21 And Reuben heard, and he saved him from their hand. And he said: “Let’s not take his life.” 22 And Reuben said to them: “Don’t spill blood. Throw him into this pit that’s in the wilderness, and don’t put out a hand against him”—in order to save him from their hand, to bring him back to his father.
23 And it was when Joseph came to his brothers that they took off Joseph’s coat, the coat of many colors which he had on.
24 And they took him and threw him into the pit. And the pit was empty; there was no water in it. 25 And they sat down to eat bread. And they raised their eyes and saw, and here was a caravan of Ishmaelites coming from Gilead, and their camels were carrying spices and balsam and myrrh, going to bring them down to Egypt. 26 And Judah said to his brothers: “What profit is there if we kill our brother and cover his blood? 27 Come on and let’s sell him to the Ishmaelites, and let our hands not be on him, because he’s our brother, our flesh.” And his brothers listened.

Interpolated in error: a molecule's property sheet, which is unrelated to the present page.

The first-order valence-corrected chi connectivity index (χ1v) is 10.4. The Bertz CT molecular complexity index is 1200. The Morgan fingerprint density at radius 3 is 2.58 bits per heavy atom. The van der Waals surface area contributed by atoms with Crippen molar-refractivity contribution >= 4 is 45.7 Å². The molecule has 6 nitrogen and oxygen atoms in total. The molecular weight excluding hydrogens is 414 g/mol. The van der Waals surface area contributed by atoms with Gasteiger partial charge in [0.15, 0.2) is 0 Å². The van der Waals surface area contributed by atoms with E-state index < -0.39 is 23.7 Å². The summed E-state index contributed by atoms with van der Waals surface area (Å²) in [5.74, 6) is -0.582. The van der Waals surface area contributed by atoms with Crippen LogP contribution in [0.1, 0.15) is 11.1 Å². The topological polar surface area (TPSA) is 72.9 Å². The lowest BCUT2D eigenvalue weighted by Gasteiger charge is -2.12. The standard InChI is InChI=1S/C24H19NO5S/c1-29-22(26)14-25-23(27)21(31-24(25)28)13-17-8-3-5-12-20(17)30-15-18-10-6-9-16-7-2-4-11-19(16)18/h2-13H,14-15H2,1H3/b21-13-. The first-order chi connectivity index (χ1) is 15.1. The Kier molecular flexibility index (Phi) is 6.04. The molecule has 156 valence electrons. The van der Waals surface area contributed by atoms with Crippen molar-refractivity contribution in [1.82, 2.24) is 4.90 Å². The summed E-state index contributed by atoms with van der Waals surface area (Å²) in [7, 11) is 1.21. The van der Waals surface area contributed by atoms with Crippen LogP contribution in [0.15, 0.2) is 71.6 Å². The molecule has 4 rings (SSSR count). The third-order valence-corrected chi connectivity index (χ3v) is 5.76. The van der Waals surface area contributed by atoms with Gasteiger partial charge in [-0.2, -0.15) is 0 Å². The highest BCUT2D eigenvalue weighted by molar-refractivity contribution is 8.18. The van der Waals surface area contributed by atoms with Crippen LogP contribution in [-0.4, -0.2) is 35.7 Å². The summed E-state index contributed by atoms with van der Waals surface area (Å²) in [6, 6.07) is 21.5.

28 And Midianite people, merchants, passed and they pulled and lifted Joseph from the pit. And they sold Joseph to the Ishmaelites for twenty weights of silver.
And they brought Joseph to Egypt. 29 And Reuben came back to the pit, and here: Joseph was not in the pit. 30 And he tore his clothes. And he went back to his brothers and said: “The boy’s gone! And I, where can I go?
31 And they took Joseph’s coat and slaughtered a he-goat and dipped the coat in the blood. 32 And they sent the coat of many colors and brought it to their father and he said: “We found this. Recognize: is it your sons coat or not? 33 And he recognized it and said, “My son’s coat. A wild animal ate him. Joseph is torn up! 34 And Jacob ripped his clothes and wore sackcloth on his hips and mourned over his son many days. 35 And all his sons and all his daughters got up to console him, and he refused to be consoled, and he said, “Because I’ll go down mourning to my son at Sheol,” and his father wept for him.
36 And the Midianites sold him to Egypt, to Potiphar, an official of Pharaoh, chief of the guards.
One way to view this story